formed of a flexible, endless belt, I2, of approximately the width of a bottle or the like to be fed. Belt 112 is provided witx longitudinally spaced, transverse shelves or cleats, 14, along its entire length. Each endless belt 12 is mounted over vertically spaced rollers; including a lower, driven roller, 16, and an upper, idler roller, 18. The lower roller 16 is disposed within a hopper 26, adjacent the bottom thereon and sufficiently spaced therefrom for the clearance of shelves l4. Roller 16, is mounted on a shaft, 22, that extends through the wall of the hopper 2t), and is operatively connected to a motor, M. (FIG. 2)

Each unit, A, B and C, is defined by a pair of walls, extending uprightly along the longitudinal edges of its conveyor belt 12 and projecting forwardly therefrom at a distance equal at least to the width of a shelf 14, as well as rearwardly of the belt ll2, and is preferably similarly tilted with the inner walls of the outer units, A, and C, also forming the walls of the unit B. Thus unit A is defined by walls, 24 and 26, and unit C is defined by the walls 28 and 30; unit B being defined by walls 26 and 28. (FIG. 2)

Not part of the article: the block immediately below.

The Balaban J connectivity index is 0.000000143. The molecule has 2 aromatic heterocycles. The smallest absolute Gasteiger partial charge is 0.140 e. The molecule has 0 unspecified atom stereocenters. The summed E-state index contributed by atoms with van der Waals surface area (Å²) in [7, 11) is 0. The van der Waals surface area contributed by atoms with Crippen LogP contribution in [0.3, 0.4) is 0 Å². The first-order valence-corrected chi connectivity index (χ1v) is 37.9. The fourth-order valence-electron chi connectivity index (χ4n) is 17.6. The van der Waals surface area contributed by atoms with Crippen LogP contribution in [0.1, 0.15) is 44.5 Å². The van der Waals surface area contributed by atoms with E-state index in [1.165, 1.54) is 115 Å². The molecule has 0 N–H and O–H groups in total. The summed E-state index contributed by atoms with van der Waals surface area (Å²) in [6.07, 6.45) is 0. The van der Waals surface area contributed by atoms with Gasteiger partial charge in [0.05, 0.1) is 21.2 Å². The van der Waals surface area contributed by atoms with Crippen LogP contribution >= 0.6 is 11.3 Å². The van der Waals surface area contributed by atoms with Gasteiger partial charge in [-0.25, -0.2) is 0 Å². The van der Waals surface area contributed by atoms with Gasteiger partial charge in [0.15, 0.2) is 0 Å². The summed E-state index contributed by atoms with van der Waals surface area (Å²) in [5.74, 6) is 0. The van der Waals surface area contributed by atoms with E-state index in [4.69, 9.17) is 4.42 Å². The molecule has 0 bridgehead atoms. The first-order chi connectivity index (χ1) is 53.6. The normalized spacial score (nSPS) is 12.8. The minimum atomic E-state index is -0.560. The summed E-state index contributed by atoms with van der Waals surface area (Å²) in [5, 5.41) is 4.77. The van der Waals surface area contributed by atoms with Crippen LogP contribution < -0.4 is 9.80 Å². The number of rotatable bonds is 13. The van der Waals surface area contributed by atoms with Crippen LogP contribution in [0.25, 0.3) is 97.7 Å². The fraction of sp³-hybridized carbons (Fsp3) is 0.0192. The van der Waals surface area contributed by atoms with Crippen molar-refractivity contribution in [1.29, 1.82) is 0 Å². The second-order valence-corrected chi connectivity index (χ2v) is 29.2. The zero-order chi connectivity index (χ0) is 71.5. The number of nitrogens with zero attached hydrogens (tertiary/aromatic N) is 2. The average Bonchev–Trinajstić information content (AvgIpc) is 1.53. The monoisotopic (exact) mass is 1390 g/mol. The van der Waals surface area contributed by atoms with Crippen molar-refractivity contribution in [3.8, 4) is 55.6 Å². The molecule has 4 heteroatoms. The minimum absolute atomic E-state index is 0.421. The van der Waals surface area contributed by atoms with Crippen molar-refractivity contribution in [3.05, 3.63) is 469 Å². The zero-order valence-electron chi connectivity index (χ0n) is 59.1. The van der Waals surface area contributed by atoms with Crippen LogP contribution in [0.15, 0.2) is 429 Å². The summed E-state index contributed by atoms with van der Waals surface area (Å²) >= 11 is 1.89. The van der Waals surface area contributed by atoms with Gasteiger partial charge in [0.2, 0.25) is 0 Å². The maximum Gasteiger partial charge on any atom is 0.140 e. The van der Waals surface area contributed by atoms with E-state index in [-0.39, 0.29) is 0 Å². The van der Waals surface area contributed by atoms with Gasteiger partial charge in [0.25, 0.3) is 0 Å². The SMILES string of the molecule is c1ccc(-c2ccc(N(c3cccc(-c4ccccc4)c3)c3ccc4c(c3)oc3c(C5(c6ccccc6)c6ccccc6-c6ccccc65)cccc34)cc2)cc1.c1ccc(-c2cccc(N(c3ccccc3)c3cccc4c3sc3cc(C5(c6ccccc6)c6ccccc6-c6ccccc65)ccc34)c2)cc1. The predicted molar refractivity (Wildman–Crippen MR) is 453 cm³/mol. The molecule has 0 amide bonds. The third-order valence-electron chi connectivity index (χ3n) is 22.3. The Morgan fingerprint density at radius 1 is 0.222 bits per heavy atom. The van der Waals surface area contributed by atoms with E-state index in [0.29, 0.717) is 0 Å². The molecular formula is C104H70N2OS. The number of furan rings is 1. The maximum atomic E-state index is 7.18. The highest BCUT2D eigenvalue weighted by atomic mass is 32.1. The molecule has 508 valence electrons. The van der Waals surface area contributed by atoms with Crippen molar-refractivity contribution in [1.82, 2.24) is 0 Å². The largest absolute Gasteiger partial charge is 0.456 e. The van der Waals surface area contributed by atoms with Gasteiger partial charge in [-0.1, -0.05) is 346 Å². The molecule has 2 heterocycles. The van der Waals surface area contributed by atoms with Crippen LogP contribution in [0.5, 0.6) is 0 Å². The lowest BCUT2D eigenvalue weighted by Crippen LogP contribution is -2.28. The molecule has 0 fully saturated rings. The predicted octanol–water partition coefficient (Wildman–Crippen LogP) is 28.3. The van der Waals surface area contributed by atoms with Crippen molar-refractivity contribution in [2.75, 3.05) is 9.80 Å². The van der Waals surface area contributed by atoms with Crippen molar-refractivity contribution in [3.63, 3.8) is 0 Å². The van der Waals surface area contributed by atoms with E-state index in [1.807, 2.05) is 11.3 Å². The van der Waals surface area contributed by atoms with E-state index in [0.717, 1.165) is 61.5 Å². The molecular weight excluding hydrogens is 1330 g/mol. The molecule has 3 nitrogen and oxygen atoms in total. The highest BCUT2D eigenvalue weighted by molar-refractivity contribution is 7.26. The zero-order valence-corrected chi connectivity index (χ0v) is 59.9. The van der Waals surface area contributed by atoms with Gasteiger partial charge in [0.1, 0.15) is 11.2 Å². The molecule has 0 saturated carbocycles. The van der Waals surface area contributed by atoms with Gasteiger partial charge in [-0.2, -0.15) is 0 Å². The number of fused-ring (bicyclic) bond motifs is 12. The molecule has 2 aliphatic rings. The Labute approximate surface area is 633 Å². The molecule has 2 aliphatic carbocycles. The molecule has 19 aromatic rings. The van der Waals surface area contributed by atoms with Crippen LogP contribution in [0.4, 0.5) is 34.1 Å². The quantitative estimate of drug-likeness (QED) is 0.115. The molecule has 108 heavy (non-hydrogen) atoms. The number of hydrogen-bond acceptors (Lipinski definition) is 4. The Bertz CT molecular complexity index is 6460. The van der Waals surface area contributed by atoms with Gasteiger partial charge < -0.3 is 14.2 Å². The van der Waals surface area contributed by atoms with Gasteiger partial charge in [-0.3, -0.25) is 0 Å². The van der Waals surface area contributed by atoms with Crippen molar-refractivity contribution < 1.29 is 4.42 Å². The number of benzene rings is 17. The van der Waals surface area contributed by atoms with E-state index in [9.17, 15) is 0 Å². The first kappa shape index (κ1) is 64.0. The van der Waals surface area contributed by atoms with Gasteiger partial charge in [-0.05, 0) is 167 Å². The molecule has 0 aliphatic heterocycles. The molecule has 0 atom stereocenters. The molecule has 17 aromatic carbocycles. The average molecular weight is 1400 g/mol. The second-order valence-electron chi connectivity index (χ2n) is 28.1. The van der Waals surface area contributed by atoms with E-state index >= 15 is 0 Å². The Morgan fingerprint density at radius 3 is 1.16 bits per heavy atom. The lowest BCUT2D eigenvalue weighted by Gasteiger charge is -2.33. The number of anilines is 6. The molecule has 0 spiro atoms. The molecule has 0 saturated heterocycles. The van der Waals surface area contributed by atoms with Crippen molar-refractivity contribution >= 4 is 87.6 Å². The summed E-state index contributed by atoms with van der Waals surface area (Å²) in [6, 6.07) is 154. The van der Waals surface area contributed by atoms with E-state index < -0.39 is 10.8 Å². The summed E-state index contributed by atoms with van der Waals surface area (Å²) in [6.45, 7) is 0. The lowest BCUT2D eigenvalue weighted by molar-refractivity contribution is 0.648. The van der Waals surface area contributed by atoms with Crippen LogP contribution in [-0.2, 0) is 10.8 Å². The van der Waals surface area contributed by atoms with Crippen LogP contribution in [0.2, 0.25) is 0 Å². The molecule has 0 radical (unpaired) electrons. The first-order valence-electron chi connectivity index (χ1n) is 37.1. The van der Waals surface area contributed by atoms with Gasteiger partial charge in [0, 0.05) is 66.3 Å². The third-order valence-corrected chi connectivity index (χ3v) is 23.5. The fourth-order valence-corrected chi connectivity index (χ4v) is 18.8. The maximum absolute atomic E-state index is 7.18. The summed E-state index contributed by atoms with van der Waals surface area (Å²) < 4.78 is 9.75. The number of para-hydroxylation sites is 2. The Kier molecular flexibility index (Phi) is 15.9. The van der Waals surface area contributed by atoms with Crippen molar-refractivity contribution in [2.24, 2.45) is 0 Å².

Each unit, A, B and C, is provided in one of its side walls, as in walls 24, 26 or 28, with an outlet opening, 32, through which a properly oriented bottle, or like article, generally designated as 34, and formed with a relatively thicker bottom portion, 34a, and a neck portion, 34b, of reduced thickness, may be discharged from the escalator unit into a chute, 36, that will lead such bottle, in oriented position, as bottom down, unto a conveyor, such as 38 (FIG. 7). The discharge of an oriented bottle through an outlet opening, 32, may be effected by gravity, as by disposing shelves 14 at an angle to the longitudinal axis of the belt 12, and tilting downwardly in the direction of the wall having the opening 32 formed therein, or by a jet of compressed air, directed against the bottle by a jet nozzle, 40, that may blow it off the shelf 14 and through the outlet opening 32 into chute 36. Jet nozzle 40 may preferably be mounted on the opposed wall of the escalator unit, in position to direct the stream of air against the bottle 34, when its supporting shelf 14, reaches the lower end of the outlet opening 32, or by both, gravity and air jet.